Flu is a disease of birds caused by influenza virus type A, which may be low or high pathogenicity. Spread throughout the world, avian influenza can infect virtually all species of birds, albeit with very different manifestations, from the lightest to the highly pathogenic forms that produce epidemics and contagious acute. If caused by a highly pathogenic form, the disease appears suddenly, followed by rapid death in almost 100% of cases. The fear of a new pandemic, arising from a passage of avian viruses to humans, has sparked a series of extraordinary measures of prevention throughout the world.

A virus unstable
Nature reserves of different subtypes of avian influenza viruses are wild ducks, identified as a source of infection for poultry farming (chickens and turkeys), are particularly susceptible to the disease. In Asian countries, a prominent role in the spread of the virus been identified in the sale of live poultry markets. Moreover, viruses can be transmitted from farm to farm by mechanical means, tools and contaminated instruments, machinery, feed, cages, clothing or even operators.

Viruses of low pathogenicity can, after circulation for short periods in a poultry population, mutate into highly pathogenic viruses. For example, as reported by WHO during the 1983-1984 epidemic in the United States, H5N2 virus initially caused low mortality but became, within six months, highly pathogenic, with a mortality close to 90%. To control the epidemic, in that case, it was necessary to demolish more than 17 million birds, at a total cost of nearly $65 million.

You know at least fifteen subtypes of influenza viruses that infect birds, although all highly pathogenic influenza epidemics were caused by type A viruses of subtypes H5 and H7. H9 subtype viruses are usually of low pathogenicity. Depending on type of protein combined with the virus (from N1 to N9), the virus acquires a different name (H5N1, H7N2, etc.).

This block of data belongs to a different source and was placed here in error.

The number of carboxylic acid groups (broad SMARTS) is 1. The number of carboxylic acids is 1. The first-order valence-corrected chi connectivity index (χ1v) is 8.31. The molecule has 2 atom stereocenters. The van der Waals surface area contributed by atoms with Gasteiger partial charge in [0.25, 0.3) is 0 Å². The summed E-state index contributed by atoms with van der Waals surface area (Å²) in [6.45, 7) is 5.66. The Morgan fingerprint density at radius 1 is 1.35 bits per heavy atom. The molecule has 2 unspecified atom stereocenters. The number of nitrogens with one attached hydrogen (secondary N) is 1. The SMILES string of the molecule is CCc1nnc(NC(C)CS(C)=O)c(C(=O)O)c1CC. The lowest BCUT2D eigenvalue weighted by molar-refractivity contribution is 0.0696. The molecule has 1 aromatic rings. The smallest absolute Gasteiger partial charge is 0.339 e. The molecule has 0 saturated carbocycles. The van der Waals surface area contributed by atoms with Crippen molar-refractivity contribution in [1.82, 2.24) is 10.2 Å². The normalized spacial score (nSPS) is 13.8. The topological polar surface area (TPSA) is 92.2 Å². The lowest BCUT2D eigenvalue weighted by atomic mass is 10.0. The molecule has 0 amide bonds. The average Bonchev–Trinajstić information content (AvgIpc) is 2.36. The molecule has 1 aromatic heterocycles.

All type A influenza viruses are known for their genetic instability, because they are subject to numerous mutations during DNA replication and lack of correction mechanisms. This phenomenon, defined as “genetic drift”, it generates changes in antigenic composition of these viruses. One of the main activities of the influenza surveillance, therefore, is devoted to monitoring these changes, the basic condition for the choice of an appropriate vaccine composition. In addition, type A viruses can undergo replenishment of its genetic material, a process defined as “genetic shift”, which means that new products are viral subtypes other than parent, and therefore capable of inducing the disease in subjects who were previously vaccinated against the parental strains.

Risk of infection for humans
Since the beginning of this epidemic in parts of Southeast Asia, which was launched in 2003, WHO launched an alert to all international institutions to work together to implement plans and preventive actions to reduce the risk of passing the avian virus to humans. Essential condition for viruses that are normally housed animals become pathogenic to humans is that in the process of re-assortment acquire genes from human viruses, which make them so easily transmissible from person to person. Cases of bird flu in humans recorded in 2003 and 2004 are cases of direct transfer from infected poultry to people.

Of the 15 subtypes of avian virus, H5N1 circulating since 1997, has been identified as the most worrying because of its ability to rapidly mutate and acquire genes from viruses infecting other animal species. Birds that survive the H5N1 issued for a period of 10 days.

Since early 2003, H5N1 has carried out a series of jumps of species, acquiring the ability to infect cats and mice, thus becoming a public health issue far more worrisome. The ability of the virus to infect pigs has long been known, and then the mixing of humans, pigs and poultry is well regarded as a high risk.

In recent outbreaks, starting in 2003, has been documented ability of this virus also directly infect humans, causing acute forms of influence that in many cases led to death. The main risk, which raises fears the emergence of a new pandemic after the three that occurred during the twentieth century (1918, 1957, 1968), is that the coexistence of the avian virus with the human, in a person infected with both facilitates the recombination of H5N1 and allows us to transmit the human population.

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